Daily notes for 19 September 2023

Redesigning the DDaT Capability Framework.

Can data help me solve this problem?

Dorset Council claims progress with roll out of digital social care records.

Elon Musk: Social media platform X could go behind paywall” Shoulda woulda coulda. People need to stop reporting on what this man says and focus on what he does.

Why Voice Failed as a Platform”. Definitely this: ‘It is too difficult to use voice interfaces for more than just a handful of purposes.’ Setting alarms? Yes. Almost anything else? No.

More scray Chrome stuff.

Improving Bluesky

Bluesky is definitely feeling like the nicest Twitter/X replacement going. But it’s a long way from perfect.

The community feels compact, small but friendly. There’s a sense that people want to be there, and that it isn’t a chore (Mastodon sometimes just feels like hard work). It’s chatty, and whimsical, which is just how early Twitter felt.

It definitely needs more users. Hopefully the invites are dropping regularly enough to keep the flow up.

The main issue for me is that the web interface is really clunky. It’s ludicrously hard to actually clear notifications, so often it looks like there’s something new happening, when there isn’t. I find myself refreshing the browser a lot, which shouldn’t be necessary really.

The app on iOS suffers in the same sort of ways.

There’s also a bit of distraction with Bluesky – all the stuff about servers and things. I guess that important to people who think federation is important, but I suspect those people are limited in number. Most folk just want a usable, stable, Twitter-like experience that isn’t full of horrible behaviour.

Dave Winer would like to see Markdown style editing. Am not totally convinced of that, as I like the plain text approach, and I guess you can still use markup, only the reader has to use their imagination 😆

One thing it lacks, which actually I don’t care about too much, is private direct messages. Twitter/X has those, of course. Sometimes they are useful to drop someone a note to say you’d like to talk to them about something. Maybe though, it would be better to just let people feature their email addresses or other ways to contact them on their profiles. After all, nobody needs yet another place to check for these things.

What they definitely shouldn’t do is copy the way Mastodon does private messaging, which is a proper dog’s dinner. ‘Private mentions’ are almost indistinguishable from public ones, and it terrifies me!

Weekly note for 25 August 2023

One note for the whole week as I haven’t been working. Instead, had a week at home having fun with the family. However, I did occasionally look at a computer, hence the below.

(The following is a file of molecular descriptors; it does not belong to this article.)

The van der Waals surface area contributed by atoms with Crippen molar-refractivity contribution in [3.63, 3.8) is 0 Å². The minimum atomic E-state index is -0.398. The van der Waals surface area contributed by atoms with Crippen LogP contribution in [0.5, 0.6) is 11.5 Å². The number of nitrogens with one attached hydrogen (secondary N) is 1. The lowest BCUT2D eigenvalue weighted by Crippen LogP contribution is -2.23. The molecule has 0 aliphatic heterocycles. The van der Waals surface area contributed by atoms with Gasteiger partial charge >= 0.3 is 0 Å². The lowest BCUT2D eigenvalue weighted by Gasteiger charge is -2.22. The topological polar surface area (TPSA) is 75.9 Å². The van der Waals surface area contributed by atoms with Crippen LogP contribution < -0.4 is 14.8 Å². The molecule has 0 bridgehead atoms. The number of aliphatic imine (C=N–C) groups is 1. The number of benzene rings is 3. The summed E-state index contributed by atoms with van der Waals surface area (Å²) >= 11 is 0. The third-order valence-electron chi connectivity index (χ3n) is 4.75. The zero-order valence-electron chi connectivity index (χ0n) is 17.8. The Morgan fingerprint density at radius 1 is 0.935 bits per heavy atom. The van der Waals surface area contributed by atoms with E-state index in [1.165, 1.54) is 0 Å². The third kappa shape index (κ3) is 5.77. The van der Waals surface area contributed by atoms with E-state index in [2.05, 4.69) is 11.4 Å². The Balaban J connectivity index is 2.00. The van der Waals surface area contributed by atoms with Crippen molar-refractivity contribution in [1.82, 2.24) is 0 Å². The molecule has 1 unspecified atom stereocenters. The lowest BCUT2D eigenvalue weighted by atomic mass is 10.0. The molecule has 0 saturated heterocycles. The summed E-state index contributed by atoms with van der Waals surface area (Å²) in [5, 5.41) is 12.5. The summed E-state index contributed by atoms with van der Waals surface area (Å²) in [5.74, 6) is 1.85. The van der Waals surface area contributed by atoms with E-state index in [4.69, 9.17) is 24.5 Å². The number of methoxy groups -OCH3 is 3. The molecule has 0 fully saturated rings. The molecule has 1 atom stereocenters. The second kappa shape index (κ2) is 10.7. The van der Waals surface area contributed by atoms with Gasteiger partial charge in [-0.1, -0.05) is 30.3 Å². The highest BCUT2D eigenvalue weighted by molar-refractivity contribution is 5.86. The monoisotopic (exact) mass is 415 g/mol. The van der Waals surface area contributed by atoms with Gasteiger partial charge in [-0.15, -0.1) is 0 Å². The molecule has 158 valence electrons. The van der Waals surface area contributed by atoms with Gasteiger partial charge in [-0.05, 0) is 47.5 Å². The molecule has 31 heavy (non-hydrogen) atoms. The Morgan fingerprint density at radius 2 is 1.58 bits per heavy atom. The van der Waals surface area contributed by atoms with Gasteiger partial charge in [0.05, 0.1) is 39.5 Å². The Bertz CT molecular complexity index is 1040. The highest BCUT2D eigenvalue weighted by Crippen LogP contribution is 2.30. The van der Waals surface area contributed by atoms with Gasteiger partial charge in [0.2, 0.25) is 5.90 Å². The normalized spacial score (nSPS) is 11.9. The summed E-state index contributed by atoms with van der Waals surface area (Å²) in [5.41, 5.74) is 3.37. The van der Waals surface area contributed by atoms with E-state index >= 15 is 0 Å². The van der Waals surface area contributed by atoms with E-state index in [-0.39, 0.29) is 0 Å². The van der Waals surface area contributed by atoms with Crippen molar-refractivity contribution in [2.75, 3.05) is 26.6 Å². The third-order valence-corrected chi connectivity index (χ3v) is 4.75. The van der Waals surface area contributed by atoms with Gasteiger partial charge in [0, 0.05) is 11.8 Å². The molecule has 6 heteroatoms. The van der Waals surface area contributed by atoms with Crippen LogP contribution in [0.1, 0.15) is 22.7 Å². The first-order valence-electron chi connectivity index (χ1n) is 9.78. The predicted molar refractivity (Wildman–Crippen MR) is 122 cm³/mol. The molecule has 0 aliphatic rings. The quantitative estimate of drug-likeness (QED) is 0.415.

So Twitter/X finally took Tweetdeck away from me, which has made the site a bit less useful. However, I still get way more use from it than any other social site, with the possible exception of LinkedIn, which for people like me is the real winner from the Twitter/X meltdown, I think. Bluesky seems to be picking up members, but it is still very quiet. Mastodon remains Mastodon.

Am back on a Mac now, as my daily driver, and it’s lovely. More on that in a proper post. But one change as a result is that I am now writing these notes in the venerable MarsEdit, which is a great improvement on Simplenote and means I can hit a button to publish them, and not have to faff around copying and pasting.

Fab work by Tewkesbury Council, going live with their new – WordPress powered – website.

Catching up on the weird world of LLMs“. Great resource from Simon Willison.

Alan Wright’s blog is chock full of brilliantly useful articles, like this one on splitting product teams.

How the iMac saved Apple


The latest ridiculous behaviour from Twitter seems to genuinely be sending the site into a death spiral, which saddens me in a lot of ways. I’ve been on there since the early days, and I’ve built a reasonably sized following on there as a result. I don’t really have anywhere else where I can easily put things that a sizable chunk of the people I’d like to see them would actually have a chance of doing so. But it’s more than that: Twitter was never just a channel, it was also a place I made actual friends, folk who I speak to regularly. Loose communities formed, dispersed, and reformed as and when they were needed. Looking back, those who were saying that Twitter wasn’t really a company, it was a bit of internet infrastructure, were probably right, but nobody listened.

So now there are hundreds of alternatives sprouting up, including the Instagram based Threads which is due to be released on Thursday. Bluesky seems popular, Mastodon is doing well within its slightly dorky niche. But what they all lack is the moment. It’s 2023, not 2007 when all this seemed so new and exciting; it’s not 2010 when the whole world seemed to wake up to what was possible on sites like Twitter. Without that excited, exploratory, experimental surge, I’m gloomy about the prospects of any of these places filling the gap that Twitter did, uniquely. Imperfectly, but uniquely.

If someone, somehow, managed to lift my whole Twitter network and shift it into a different thing, I would jump there like a shot. In the meantime, I think I will keep dabbling, but also spending time on more personal, and less ephemeral, spaces like this blog – and maybe make use of the newsletter more.